Everything you need to know about the collapse of Monarch Airlines
Monarch, Britain’s longest-surviving airline brand, has gone into administration, leaving all flights grounded with 110,000 passengers abroad. The government has asked the Civil Aviation Authority to initiate a large repatriation operation but a further 300,000 customers with future bookings have had their flights and holiday plans cancelled.
What caused the crisis at Monarch and what should passengers expect now?
Are 110,000 passengers really stranded?
No. The government has made clear that all Monarch customers abroad will be repatriated, with about 700 flights to be specially chartered over the next fortnight, at no further cost,. But some may experience some disruption or amendments to their original travel plans.
What happens with Monarch Airlines now?
Monarch has gone into administration after failing to gain a renewal of its Air Travel Organiser’s Licence (Atol) from the Civil Aviation Authority. This meant it was no longer able to sell Atol-protected holidays from midnight on Monday and, accordingly, it announced it had appointed KPMG as liquidators. The CAA has taken over Monarch's website and the Department for Transport has set up two helplines: for passengers in the UK, 0300 303 2800; for passengers abroad, +44 1753 330 330.
What if I have booked a package holiday with Monarch?
If you bought a package holiday while the licence was still in – up until midnight on Sunday/Monday – you will be Atol-protected. That means if you are abroad, you will be put on an alternative flight home with another carrier. If you are in the UK, you will be entitled to a refund.
What if I have booked a flight only?
It is unlikely you will be Atol-protected. However, if you paid with a credit card and the cost was more than £100, the credit card company is liable and you can claim the money back.
How will I get home if I have a flight only with Monarch?
Passengers who are already abroad awaiting a Monarch flight home will be returned at no cost to them, by the government via one of more than 30 planes being chartered by the CAA.
What about people who booked a future flight or holiday? How do they get their money back or rebook?
There is no immediate substitute or process for rebooking; flights are simply cancelled.
If a holiday was booked through Monarch Holidays or another holiday firm or travel agent, it should be Atol protected and refundable. If a flight was booked direct with Monarch Airlines after 15 December 2016, it was not Atol protected.
However, the CAA believes most people should eventually be able to reclaim at least what they paid for their flight, through a section 75 or chargeback claim with their credit or debit card provider. But people who booked accommodation or car hire separately may struggle to recoup all costs depending on their payment method and insurance.
What role did Brexit play in Monarch’s failure?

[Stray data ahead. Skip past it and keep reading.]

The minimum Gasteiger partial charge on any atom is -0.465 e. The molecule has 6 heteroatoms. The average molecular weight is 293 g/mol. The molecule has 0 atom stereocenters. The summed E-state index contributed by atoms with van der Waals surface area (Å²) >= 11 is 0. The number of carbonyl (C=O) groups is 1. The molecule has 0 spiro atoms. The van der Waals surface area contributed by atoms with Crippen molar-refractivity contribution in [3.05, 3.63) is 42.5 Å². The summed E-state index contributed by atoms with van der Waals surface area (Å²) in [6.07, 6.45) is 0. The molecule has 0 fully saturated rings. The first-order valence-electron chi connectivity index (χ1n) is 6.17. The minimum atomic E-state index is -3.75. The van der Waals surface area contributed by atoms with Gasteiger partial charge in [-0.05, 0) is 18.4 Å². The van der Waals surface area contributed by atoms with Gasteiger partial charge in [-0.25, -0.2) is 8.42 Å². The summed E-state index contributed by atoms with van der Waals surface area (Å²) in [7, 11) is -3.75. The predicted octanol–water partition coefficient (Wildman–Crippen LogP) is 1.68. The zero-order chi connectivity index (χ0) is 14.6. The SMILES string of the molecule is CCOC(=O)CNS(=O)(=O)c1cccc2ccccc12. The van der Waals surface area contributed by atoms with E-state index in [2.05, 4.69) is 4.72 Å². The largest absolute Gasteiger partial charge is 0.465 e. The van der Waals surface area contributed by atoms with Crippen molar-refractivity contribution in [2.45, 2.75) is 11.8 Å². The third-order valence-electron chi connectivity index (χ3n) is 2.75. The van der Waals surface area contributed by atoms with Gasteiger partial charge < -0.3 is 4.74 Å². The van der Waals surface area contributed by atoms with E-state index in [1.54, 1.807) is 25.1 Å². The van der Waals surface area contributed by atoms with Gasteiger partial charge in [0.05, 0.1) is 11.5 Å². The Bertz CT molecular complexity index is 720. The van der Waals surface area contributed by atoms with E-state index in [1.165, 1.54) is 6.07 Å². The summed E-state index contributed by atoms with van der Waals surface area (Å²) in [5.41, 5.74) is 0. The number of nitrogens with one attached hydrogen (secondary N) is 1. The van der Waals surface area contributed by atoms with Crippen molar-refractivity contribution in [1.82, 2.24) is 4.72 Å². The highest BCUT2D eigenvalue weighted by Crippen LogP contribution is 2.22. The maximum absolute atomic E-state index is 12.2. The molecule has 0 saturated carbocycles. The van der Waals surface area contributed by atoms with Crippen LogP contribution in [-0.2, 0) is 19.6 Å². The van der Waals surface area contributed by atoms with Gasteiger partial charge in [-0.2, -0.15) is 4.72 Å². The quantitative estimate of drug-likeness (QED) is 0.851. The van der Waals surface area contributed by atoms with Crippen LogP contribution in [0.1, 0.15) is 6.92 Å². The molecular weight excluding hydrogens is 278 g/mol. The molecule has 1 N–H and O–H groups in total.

Monarch had been struggling for years. It was kept aloft in 2014 through pay cuts and redundancies when taken over by the investment firm Greybull Capital, but the EU referendum and associated fall in the pound was a hammer blow. The decline in sterling left Monarch paying £50m a year more for its fuel and aircraft – airlines’ biggest costs, paid for in the international market in dollars. Sterling has fallen 10% against dollar since the referendum and more than 12% against the euro. Monarch had also placed an order for Boeing 737 Max planes worth more than $3bn, again to be paid for in dollars.
Monarch Airlines collapse: UK’s biggest peacetime repatriation under way
Civil Aviation Authority says it is taking action to get 110,000 people back to UK, with 300,000 future bookings cancelled
More broadly, British holidaymakers were deterred from travelling by the weak pound and fares fell. Uncertainty around Brexit, including fundamental questions over whether British carriers will still have the right to operate freely in Europe, is said to have deterred potential buyers from rescuing Monarch.
Was terrorism a major factor?
This was perhaps the biggest difficulty Monarch faced, with the carrier being above all a leisure airline operating routes to the sun. One of its most important markets was the Red Sea, but all travel to Sharm el-Sheikh, a year-round sun destination, was stopped after the 2015 bombing of a Russian Metrojet airliner. Monarch also had to stop operating services to Tunisia after the shootings at Sousse in 2015.
Monarch’s collapse follows the failure of Air Berlin and Alitalia, so will we see more airlines go bust?
The three carriers most likely to fail have now done so. But in general, industry observers have warned of too much capacity in the market: good news for passengers in the short term with lower fares, even for summer holiday flights, but unsustainable for many businesses. The pressure on airlines eased while the price of oil was low, but others may yet struggle.
What will happen to Monarch’s assets such as its planes and landing slots?
Administrators said there have been no realistic offers for the airline as a whole, but easyJet is believed to be interested in parts of it, especially landing slots that would allow it to offer more flights out of Gatwick and Luton. IAG, the owner of British Airways, and Wizz Air may also be interested in buying landing slots. Monarch’s leased planes are currently unable to fly due to the administration process.
Will Monarch leave a big hole in the holiday market and will prices rise as a result?
Prices may well rise, although Monarch, despite its longevity, remains a comparatively small player in the overall market. Competition concerns may exist over easyJet’s interest in some of the airline’s assets.